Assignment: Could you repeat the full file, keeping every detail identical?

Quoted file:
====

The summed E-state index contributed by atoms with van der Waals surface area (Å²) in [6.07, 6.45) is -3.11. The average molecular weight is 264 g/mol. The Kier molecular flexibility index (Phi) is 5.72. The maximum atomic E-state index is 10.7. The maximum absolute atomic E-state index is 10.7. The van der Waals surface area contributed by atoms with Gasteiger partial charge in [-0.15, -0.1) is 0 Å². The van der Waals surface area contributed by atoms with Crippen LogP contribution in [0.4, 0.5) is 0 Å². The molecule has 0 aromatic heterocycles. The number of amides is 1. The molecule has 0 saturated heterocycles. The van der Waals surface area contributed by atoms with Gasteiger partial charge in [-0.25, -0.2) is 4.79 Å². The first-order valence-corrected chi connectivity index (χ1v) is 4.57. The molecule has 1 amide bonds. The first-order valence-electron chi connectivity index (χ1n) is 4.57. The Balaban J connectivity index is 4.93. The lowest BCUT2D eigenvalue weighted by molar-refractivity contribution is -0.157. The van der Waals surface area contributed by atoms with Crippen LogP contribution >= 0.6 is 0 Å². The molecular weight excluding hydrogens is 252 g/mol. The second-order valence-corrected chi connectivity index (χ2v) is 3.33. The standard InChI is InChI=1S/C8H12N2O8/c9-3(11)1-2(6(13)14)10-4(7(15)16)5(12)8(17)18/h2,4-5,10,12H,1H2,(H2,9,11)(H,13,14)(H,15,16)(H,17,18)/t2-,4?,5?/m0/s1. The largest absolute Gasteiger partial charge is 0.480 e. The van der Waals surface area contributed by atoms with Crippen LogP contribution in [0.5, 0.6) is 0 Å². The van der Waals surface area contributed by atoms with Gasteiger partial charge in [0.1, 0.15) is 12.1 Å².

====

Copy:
The summed E-state index contributed by atoms with van der Waals surface area (Å²) in [6.07, 6.45) is -3.11. The average molecular weight is 264 g/mol. The Kier molecular flexibility index (Phi) is 5.72. The maximum atomic E-state index is 10.7. The maximum absolute atomic E-state index is 10.7. The van der Waals surface area contributed by atoms with Gasteiger partial charge in [-0.15, -0.1) is 0 Å². The van der Waals surface area contributed by atoms with Crippen LogP contribution in [0.4, 0.5) is 0 Å². The molecule has 0 aromatic heterocycles. The number of amides is 1. The molecule has 0 saturated heterocycles. The van der Waals surface area contributed by atoms with Gasteiger partial charge in [-0.25, -0.2) is 4.79 Å². The first-order valence-corrected chi connectivity index (χ1v) is 4.57. The molecule has 1 amide bonds. The first-order valence-electron chi connectivity index (χ1n) is 4.57. The Balaban J connectivity index is 4.93. The lowest BCUT2D eigenvalue weighted by molar-refractivity contribution is -0.157. The van der Waals surface area contributed by atoms with Crippen LogP contribution >= 0.6 is 0 Å². The molecular weight excluding hydrogens is 252 g/mol. The second-order valence-corrected chi connectivity index (χ2v) is 3.33. The standard InChI is InChI=1S/C8H12N2O8/c9-3(11)1-2(6(13)14)10-4(7(15)16)5(12)8(17)18/h2,4-5,10,12H,1H2,(H2,9,11)(H,13,14)(H,15,16)(H,17,18)/t2-,4?,5?/m0/s1. The largest absolute Gasteiger partial charge is 0.480 e. The van der Waals surface area contributed by atoms with Crippen LogP contribution in [0.5, 0.6) is 0 Å². The van der Waals surface area contributed by atoms with Gasteiger partial charge in [0.1, 0.15) is 12.1 Å².